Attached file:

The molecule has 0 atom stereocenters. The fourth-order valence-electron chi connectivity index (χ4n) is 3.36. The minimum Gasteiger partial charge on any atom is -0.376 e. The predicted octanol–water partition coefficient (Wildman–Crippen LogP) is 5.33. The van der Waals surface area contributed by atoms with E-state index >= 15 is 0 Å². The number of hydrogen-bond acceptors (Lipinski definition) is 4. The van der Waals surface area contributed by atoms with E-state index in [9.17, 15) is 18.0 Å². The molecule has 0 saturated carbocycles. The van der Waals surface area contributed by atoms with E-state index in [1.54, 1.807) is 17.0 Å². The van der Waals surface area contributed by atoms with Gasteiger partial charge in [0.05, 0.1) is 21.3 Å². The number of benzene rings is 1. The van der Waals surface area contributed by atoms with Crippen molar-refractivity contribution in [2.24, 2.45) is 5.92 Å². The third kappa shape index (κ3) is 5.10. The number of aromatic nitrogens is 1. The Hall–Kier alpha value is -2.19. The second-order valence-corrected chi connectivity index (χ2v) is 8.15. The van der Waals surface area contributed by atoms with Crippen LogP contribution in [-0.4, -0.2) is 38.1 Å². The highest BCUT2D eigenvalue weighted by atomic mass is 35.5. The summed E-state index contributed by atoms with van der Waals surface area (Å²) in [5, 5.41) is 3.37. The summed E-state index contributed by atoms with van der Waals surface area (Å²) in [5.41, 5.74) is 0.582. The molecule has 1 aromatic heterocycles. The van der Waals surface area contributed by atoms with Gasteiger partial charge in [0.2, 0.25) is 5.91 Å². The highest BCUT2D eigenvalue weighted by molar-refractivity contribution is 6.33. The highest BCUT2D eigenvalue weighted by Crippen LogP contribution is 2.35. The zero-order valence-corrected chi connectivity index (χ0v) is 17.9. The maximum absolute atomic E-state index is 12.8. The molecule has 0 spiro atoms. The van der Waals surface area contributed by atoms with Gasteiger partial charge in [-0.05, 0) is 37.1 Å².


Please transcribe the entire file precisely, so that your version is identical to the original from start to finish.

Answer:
The molecule has 0 atom stereocenters. The fourth-order valence-electron chi connectivity index (χ4n) is 3.36. The minimum Gasteiger partial charge on any atom is -0.376 e. The predicted octanol–water partition coefficient (Wildman–Crippen LogP) is 5.33. The van der Waals surface area contributed by atoms with E-state index >= 15 is 0 Å². The number of hydrogen-bond acceptors (Lipinski definition) is 4. The van der Waals surface area contributed by atoms with E-state index in [9.17, 15) is 18.0 Å². The molecule has 0 saturated carbocycles. The van der Waals surface area contributed by atoms with E-state index in [1.54, 1.807) is 17.0 Å². The van der Waals surface area contributed by atoms with Gasteiger partial charge in [0.05, 0.1) is 21.3 Å². The number of benzene rings is 1. The van der Waals surface area contributed by atoms with Crippen molar-refractivity contribution in [2.24, 2.45) is 5.92 Å². The third kappa shape index (κ3) is 5.10. The number of aromatic nitrogens is 1. The Hall–Kier alpha value is -2.19. The second-order valence-corrected chi connectivity index (χ2v) is 8.15. The van der Waals surface area contributed by atoms with Crippen LogP contribution in [-0.4, -0.2) is 38.1 Å². The highest BCUT2D eigenvalue weighted by atomic mass is 35.5. The summed E-state index contributed by atoms with van der Waals surface area (Å²) in [5, 5.41) is 3.37. The summed E-state index contributed by atoms with van der Waals surface area (Å²) in [5.41, 5.74) is 0.582. The molecule has 1 aromatic heterocycles. The van der Waals surface area contributed by atoms with Gasteiger partial charge in [0.2, 0.25) is 5.91 Å². The highest BCUT2D eigenvalue weighted by molar-refractivity contribution is 6.33. The highest BCUT2D eigenvalue weighted by Crippen LogP contribution is 2.35. The zero-order valence-corrected chi connectivity index (χ0v) is 17.9. The maximum absolute atomic E-state index is 12.8. The molecule has 0 spiro atoms. The van der Waals surface area contributed by atoms with Gasteiger partial charge in [-0.05, 0) is 37.1 Å².